By CTA President Dean E. Vogel
So what’s up with Finland?
As you and millions of California students head back to school, I decided to head back to school, too — in Finland. I accepted an invitation from the Education Funder Strategy Group and the Stuart Foundation to join other educators and policy-makers on a learning trip to Helsinki, Finland.
Each day of my trip, August 19-25, I was immersed in Finland’s public school system, which is widely recognized as one of the top-performing education systems in the world.
After nearly a week there, I can tell you I was impressed. It’s a teacher’s dream. What does Finland have that we don’t? A number of things, but first and foremost, there appears to be complete support for education — and educators — from the government, families and the business community. In this environment the students and the teachers thrive.
I blogged about my daily visits to every new school I visited on the new CTA blog. (Read full posts of President Vogel’s experience at blog.cta.org.) I’d like to share some of my observations:
August 21: Today I visited Kungsgards Daghem, a preschool and kindergarten taught in both Finnish and German. All children have the opportunity to receive pre-primary education free of charge during the year before their compulsory education begins. Childcare is also available for all children, beginning at age 1, with the state covering up to 85 percent of the cost. The lead teacher said, “Our primary responsibility is to learn what the children can do and help them to grow, as opposed to finding out what they can’t do and remediating.” Each child has an individual learning plan developed jointly by the teacher and the parents.
August 22: Today I visited the Albert Edelfeldtin Koulu Comprehensive School. The school serves grades 1-9 and includes a special education unit. The assistant principal, who also has her own fifth-grade class, introduced the five major goals of the school that the faculty reflect upon as they plan their work: Fairness, Tolerance and Individuality, Sense of Community, Appreciation of Learning and Working, and Responsibility. It was obvious that everyone in the school — faculty, support staff, and students — strives to exemplify these qualities.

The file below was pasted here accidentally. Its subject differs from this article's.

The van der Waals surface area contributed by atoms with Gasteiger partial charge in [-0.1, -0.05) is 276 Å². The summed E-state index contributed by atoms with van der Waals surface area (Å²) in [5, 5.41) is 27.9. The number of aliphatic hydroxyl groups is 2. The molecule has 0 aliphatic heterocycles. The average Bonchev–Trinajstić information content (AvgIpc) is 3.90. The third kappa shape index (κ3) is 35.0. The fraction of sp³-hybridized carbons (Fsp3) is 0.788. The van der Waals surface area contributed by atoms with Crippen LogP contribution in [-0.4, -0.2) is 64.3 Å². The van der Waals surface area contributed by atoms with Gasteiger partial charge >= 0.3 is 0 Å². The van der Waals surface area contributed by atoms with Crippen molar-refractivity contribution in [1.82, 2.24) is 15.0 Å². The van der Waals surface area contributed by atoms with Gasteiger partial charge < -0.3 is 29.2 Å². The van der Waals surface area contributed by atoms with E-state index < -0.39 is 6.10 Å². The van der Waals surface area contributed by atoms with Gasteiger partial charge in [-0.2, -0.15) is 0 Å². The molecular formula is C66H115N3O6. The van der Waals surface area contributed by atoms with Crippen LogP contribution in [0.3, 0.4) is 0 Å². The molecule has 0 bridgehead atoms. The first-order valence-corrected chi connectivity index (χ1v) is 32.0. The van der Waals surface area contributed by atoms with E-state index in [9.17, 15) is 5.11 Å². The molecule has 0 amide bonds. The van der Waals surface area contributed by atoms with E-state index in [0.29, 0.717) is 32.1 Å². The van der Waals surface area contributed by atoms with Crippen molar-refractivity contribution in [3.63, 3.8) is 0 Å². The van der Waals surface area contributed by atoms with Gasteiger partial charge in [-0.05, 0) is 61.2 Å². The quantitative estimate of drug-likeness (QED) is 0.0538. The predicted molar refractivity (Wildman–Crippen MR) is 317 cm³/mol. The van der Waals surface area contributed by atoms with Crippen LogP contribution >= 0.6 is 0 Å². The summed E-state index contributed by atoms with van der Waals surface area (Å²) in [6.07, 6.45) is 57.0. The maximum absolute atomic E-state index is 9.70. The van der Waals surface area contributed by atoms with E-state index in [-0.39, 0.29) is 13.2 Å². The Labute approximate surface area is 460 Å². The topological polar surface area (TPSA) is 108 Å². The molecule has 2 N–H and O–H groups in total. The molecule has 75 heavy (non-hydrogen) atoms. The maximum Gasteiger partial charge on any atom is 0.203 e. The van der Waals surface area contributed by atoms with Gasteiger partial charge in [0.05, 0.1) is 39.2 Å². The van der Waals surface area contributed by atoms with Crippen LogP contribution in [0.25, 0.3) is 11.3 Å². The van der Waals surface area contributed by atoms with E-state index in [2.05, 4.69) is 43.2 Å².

August 23: I spent the morning at Helsinge Gymnasium. I continue to be amazed and impressed by the ability of most students here to manage their own behavior, direct their own learning, and gather and utilize the resources necessary to complete work and projects. Much can be learned from the premise that students on the path to self-actualization, routinely engaged in developmentally appropriate material, and encouraged to work collaboratively with their peers and teachers, can and will exceed expectations. I believe that California educators and support staff believe it wholeheartedly. The challenge for all of us, of course, is to help those actively engaged in education reform to develop the same sensibilities.
I see what happens when educators have a voice in acquiring the resources and support required for student success. As I come back home and prepare for the November election, I realize why it is so important to vote. If we want a voice in how our schools operate, we vote NO ON PROP. 32. If we want resources for our classroom, we vote YES ON PROP. 30.
We’re breaking the rules!
It’s a new year and a new Educator. The changes you’re seeing in this magazine are based on CTA member input, and in the next few issues we’ll be experimenting with your suggestions. Members will have another opportunity to suggest changes to this, your magazine, during online focus groups next month — stay tuned for details. Our articles are based on your suggestions, too.
Last summer’s point/counterpoint on “Should students still be learning cursive?” prompted an extraordinary number of letters to this editor. Can’t wait to hear what you think of our “Should we have a dress code?” article.
Together, parents and teachers help youngsters succeed and stay in school. Hear great examples of communicating with parents from your colleagues.
Who says back-to-school clothes are just for kids? Meet CTA members who, with our fashionista, considered their budgets, teaching styles and body types to dress for success.
This issue is full of news, resources, tips and suggestions you’ll want and need to know now and in the coming months. We hope you’ll find the information useful. If you have suggestions, please share. We look forward to hearing from you!